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Melinda Gates Speaks About ‘Brash’ Microsoft Culture in her New Book ‘The Moment of Lift’

The book trails her life from Catholic school girl in Texas, to young tech leader at Microsoft; and from her private struggles as the wife of a dominating public icon and stay-at-home mom with three kids

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Melinda Gates poses for a photo with her new book, "The Moment of Lift," in Kirkland, Wash., April 18, 2019. Her new book is a memoir from the former Microsoft tech business executive, outspoken feminist and public supporter of the MeToo movement. VOA

Looking back at her time as an early Microsoft employee, Melinda Gates said the brash culture at the famously tough, revolutionary tech company made her want to quit, but that she didn’t discuss it with her boyfriend, and later her husband, Bill Gates, the company CEO who embodied that culture.

“That wasn’t my job to do that at the time,” Gates said in an interview with The Associated Press, adding that she drew “bright lines” around the office and home in order to work there for nine years before she left to have children.

Her new book, “The Moment of Lift,” is a memoir and manifesto on women and power from the former tech business executive, outspoken feminist and public supporter of the #MeToo movement. The Associated Press reviewed an advanced copy of the book ahead of its release Tuesday. All book proceeds will be donated to charity.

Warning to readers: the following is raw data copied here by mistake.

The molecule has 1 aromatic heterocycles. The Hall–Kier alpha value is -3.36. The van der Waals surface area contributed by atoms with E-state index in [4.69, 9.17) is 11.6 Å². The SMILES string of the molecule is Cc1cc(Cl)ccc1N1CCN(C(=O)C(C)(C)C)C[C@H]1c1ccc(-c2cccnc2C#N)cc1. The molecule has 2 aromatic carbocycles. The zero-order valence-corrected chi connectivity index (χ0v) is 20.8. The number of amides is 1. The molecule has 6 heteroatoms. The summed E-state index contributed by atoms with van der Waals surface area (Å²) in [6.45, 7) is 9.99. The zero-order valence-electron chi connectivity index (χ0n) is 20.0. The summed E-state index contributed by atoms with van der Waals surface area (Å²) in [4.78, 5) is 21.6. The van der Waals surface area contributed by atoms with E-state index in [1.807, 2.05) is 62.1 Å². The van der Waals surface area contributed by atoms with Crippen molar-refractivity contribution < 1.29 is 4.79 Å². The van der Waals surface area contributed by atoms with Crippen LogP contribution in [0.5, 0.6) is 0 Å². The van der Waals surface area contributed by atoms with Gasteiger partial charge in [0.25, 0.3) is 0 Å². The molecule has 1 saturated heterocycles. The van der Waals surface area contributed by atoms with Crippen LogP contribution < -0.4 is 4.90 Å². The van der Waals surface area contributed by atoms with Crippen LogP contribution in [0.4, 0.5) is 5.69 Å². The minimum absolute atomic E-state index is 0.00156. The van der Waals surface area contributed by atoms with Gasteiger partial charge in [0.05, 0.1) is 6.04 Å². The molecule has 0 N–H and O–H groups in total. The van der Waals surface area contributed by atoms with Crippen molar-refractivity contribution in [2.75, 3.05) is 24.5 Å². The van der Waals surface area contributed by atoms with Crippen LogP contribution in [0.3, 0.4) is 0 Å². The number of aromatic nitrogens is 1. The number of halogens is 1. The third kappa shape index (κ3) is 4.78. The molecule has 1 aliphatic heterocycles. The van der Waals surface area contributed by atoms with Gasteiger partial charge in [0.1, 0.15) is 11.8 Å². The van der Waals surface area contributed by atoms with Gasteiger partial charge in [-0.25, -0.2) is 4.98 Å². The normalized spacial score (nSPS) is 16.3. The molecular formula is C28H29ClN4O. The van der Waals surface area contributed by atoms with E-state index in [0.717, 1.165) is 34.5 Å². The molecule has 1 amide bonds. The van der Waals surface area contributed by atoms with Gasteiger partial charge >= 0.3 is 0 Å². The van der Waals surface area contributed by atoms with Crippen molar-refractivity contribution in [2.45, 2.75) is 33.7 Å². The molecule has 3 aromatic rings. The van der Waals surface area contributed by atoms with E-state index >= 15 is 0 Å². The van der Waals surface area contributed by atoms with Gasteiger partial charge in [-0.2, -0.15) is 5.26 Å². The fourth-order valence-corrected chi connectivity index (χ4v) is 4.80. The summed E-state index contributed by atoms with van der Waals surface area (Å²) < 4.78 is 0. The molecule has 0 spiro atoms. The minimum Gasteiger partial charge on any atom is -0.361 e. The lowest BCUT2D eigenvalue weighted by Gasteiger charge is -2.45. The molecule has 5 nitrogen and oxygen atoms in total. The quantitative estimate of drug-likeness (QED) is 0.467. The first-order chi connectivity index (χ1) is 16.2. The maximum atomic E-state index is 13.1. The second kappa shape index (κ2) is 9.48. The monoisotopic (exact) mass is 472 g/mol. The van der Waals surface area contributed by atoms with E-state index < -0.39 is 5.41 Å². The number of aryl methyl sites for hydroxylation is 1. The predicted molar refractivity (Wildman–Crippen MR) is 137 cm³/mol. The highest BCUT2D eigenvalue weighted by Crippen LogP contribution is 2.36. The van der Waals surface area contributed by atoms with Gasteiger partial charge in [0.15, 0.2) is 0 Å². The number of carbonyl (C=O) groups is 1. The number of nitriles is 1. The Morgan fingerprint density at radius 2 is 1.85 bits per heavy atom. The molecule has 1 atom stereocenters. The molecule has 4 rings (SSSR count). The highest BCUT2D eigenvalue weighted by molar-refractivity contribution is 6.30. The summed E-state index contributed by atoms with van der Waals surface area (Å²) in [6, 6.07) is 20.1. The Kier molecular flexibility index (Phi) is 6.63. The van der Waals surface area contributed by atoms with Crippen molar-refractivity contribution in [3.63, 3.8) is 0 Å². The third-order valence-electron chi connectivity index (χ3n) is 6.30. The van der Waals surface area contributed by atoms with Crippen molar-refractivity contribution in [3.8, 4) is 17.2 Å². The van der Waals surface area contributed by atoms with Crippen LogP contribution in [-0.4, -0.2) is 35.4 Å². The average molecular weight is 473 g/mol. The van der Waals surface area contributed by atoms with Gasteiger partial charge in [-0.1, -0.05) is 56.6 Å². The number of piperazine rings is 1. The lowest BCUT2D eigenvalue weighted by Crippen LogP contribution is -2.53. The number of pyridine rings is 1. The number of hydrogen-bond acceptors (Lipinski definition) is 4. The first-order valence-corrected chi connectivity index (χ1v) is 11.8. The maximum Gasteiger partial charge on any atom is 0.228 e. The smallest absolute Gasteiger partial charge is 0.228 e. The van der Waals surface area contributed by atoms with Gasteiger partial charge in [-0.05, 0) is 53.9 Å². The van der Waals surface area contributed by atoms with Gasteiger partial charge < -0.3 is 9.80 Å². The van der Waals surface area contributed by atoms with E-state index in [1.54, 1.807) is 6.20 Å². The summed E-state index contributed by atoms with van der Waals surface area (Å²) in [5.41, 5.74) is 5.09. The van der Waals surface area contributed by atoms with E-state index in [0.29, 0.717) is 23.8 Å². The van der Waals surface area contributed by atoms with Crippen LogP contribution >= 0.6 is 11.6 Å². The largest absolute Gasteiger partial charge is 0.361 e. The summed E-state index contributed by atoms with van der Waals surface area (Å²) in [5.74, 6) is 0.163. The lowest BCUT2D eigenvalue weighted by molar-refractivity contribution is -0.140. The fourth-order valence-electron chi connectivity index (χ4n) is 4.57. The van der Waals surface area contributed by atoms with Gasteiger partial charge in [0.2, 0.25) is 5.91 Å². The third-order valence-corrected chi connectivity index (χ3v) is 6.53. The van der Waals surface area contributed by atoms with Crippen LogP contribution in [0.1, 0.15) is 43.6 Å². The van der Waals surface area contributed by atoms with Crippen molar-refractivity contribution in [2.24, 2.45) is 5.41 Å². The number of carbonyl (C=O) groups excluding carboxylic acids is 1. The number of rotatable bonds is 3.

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Melinda Gates said the brash culture at the famously tough, revolutionary tech company made her want to quit. Pixabay

Missing from the memoir is how her relationship with Gates affected her experience at Microsoft. And she said it’s difficult to look back to 30 years ago to say how things might be different today if he had made a move on an employee at work, back when the company was 1% of its current size.

“It’s impossible to project how that was different,” she said. Gates didn’t say in the interview if she ever had doubts about starting a relationship with her company CEO.

The book trails her life from Catholic school girl in Texas, to young tech leader at Microsoft; and from her private struggles as the wife of a dominating public icon and stay-at-home mom with three kids, to finding her professional purpose as a champion of women through venture capital and philanthropy.

The Seattle-based Bill and Melinda Gates Foundation’s $50 billion endowment makes it the world’s largest private foundation. Much of its resources are spent on global health and development, which informed the many academic interpretations of world poverty issues that make up the majority of the book. Illustrated by vivid, heartbreaking anecdotes on how those problems cause death and suffering, it is told from her extraordinary perch as one of the world’s richest people.

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Missing from the memoir is how her relationship with Gates affected her experience at Microsoft. VOA

And it’s also part celebrity memoir that delves into her personal life. She won Bill Gates’ heart after meeting at a work dinner, sharing a mutual love of puzzles and beating him at a math game. Their children enrolled in school under her maiden name, “French,” to give them anonymity. At a time when she was still discovering how gender roles were engrained in her, he offered to do school drop-offs, which then influenced other fathers to take on the task.